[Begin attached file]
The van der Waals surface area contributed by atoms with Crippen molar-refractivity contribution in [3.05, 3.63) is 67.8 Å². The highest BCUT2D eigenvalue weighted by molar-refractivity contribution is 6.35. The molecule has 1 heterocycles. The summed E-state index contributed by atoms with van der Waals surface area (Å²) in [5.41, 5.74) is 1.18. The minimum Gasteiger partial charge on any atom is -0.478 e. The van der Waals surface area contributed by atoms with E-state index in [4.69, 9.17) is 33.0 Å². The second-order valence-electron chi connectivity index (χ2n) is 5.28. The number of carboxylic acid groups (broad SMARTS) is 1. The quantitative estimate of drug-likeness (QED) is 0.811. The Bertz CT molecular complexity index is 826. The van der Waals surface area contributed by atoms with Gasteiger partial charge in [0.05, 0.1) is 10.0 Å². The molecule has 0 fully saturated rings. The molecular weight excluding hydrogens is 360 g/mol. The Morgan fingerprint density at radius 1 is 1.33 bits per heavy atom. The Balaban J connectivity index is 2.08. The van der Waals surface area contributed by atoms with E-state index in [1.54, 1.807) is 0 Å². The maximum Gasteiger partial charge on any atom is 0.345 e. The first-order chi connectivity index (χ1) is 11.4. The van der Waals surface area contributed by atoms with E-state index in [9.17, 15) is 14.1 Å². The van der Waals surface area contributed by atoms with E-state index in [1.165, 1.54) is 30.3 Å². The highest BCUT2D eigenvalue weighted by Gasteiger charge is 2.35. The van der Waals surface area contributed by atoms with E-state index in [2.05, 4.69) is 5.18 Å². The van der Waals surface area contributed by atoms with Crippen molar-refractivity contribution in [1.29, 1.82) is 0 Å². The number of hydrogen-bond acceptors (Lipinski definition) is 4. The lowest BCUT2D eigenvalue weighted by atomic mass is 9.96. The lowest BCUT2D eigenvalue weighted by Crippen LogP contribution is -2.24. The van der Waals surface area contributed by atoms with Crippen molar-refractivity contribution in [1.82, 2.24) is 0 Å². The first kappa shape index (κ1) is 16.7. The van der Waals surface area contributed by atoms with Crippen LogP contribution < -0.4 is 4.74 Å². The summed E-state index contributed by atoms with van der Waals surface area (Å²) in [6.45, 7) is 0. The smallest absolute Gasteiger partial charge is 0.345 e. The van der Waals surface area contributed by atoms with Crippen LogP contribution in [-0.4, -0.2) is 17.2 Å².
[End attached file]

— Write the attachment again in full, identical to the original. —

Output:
The van der Waals surface area contributed by atoms with Crippen molar-refractivity contribution in [3.05, 3.63) is 67.8 Å². The highest BCUT2D eigenvalue weighted by molar-refractivity contribution is 6.35. The molecule has 1 heterocycles. The summed E-state index contributed by atoms with van der Waals surface area (Å²) in [5.41, 5.74) is 1.18. The minimum Gasteiger partial charge on any atom is -0.478 e. The van der Waals surface area contributed by atoms with E-state index in [4.69, 9.17) is 33.0 Å². The second-order valence-electron chi connectivity index (χ2n) is 5.28. The number of carboxylic acid groups (broad SMARTS) is 1. The quantitative estimate of drug-likeness (QED) is 0.811. The Bertz CT molecular complexity index is 826. The van der Waals surface area contributed by atoms with Gasteiger partial charge in [0.05, 0.1) is 10.0 Å². The molecule has 0 fully saturated rings. The molecular weight excluding hydrogens is 360 g/mol. The Morgan fingerprint density at radius 1 is 1.33 bits per heavy atom. The Balaban J connectivity index is 2.08. The van der Waals surface area contributed by atoms with E-state index in [1.54, 1.807) is 0 Å². The maximum Gasteiger partial charge on any atom is 0.345 e. The first-order chi connectivity index (χ1) is 11.4. The van der Waals surface area contributed by atoms with E-state index in [9.17, 15) is 14.1 Å². The van der Waals surface area contributed by atoms with E-state index in [1.165, 1.54) is 30.3 Å². The highest BCUT2D eigenvalue weighted by Gasteiger charge is 2.35. The van der Waals surface area contributed by atoms with E-state index in [2.05, 4.69) is 5.18 Å². The van der Waals surface area contributed by atoms with Crippen molar-refractivity contribution in [1.29, 1.82) is 0 Å². The number of hydrogen-bond acceptors (Lipinski definition) is 4. The lowest BCUT2D eigenvalue weighted by atomic mass is 9.96. The lowest BCUT2D eigenvalue weighted by Crippen LogP contribution is -2.24. The van der Waals surface area contributed by atoms with Crippen molar-refractivity contribution in [1.82, 2.24) is 0 Å². The first kappa shape index (κ1) is 16.7. The van der Waals surface area contributed by atoms with Crippen LogP contribution < -0.4 is 4.74 Å². The summed E-state index contributed by atoms with van der Waals surface area (Å²) in [6.45, 7) is 0. The smallest absolute Gasteiger partial charge is 0.345 e. The van der Waals surface area contributed by atoms with Crippen LogP contribution in [-0.4, -0.2) is 17.2 Å².